This rousing celebration of choro, Brazil’s ‘original urban music’, is the year’s feel-good music documentary. “Toe-tapping, hip-swaying stuff for world-music fans.” — Variety
Screened as part of NZIFF 2005
This rousing celebration of choro, Brazil’s ‘original urban music’, is the year’s feel-good music documentary. Finnish director Mika Kaurismaki, brother of the famously deadpan Aki, traces choro’s development from a 19th-century collision of European waltzes and polkas, African rhythms, and the sounds of indigenous South American tribes. Choro fell out of fashion in the 70s and 80s, but it's back with a vengeance now as star players groove to its particular interplay of rigid structure and improvisation. We meet the incredible musicians, young and old, who draw from the well of tradition and conjure forth new hybrids today.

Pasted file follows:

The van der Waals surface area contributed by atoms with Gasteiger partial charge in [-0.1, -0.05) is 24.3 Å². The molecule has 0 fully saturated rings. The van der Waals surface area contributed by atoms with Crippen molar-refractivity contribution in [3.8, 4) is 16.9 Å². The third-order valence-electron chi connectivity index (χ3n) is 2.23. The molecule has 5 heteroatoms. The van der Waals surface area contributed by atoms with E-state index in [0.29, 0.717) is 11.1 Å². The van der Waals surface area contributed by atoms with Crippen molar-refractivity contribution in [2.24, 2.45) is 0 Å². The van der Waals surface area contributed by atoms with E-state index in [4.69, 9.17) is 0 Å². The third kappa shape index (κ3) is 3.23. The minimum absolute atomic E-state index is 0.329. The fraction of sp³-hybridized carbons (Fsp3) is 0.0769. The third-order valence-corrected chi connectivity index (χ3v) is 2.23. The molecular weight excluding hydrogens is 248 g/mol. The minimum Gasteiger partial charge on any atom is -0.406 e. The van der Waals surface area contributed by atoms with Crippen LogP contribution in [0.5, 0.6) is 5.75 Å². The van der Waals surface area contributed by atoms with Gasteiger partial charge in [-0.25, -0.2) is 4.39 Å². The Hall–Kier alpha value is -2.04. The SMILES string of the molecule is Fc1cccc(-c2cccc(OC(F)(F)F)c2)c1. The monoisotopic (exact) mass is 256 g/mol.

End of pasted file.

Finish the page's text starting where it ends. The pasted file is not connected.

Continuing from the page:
“Featuring copious footage of top-level artists performing with bravura intensity, interspersed with sketchy history lessons and interviews, Brasileirinho represents toe-tapping, hip-swaying stuff for world-music fans… Brasileirinho simply introduces major choro players on the scene in their natural environment, some of their students at a ‘choro school,’ and watches them get on with it… Sound by Uwe Dresch is as crisp as melba toast.” — Leslie Felperin, Variety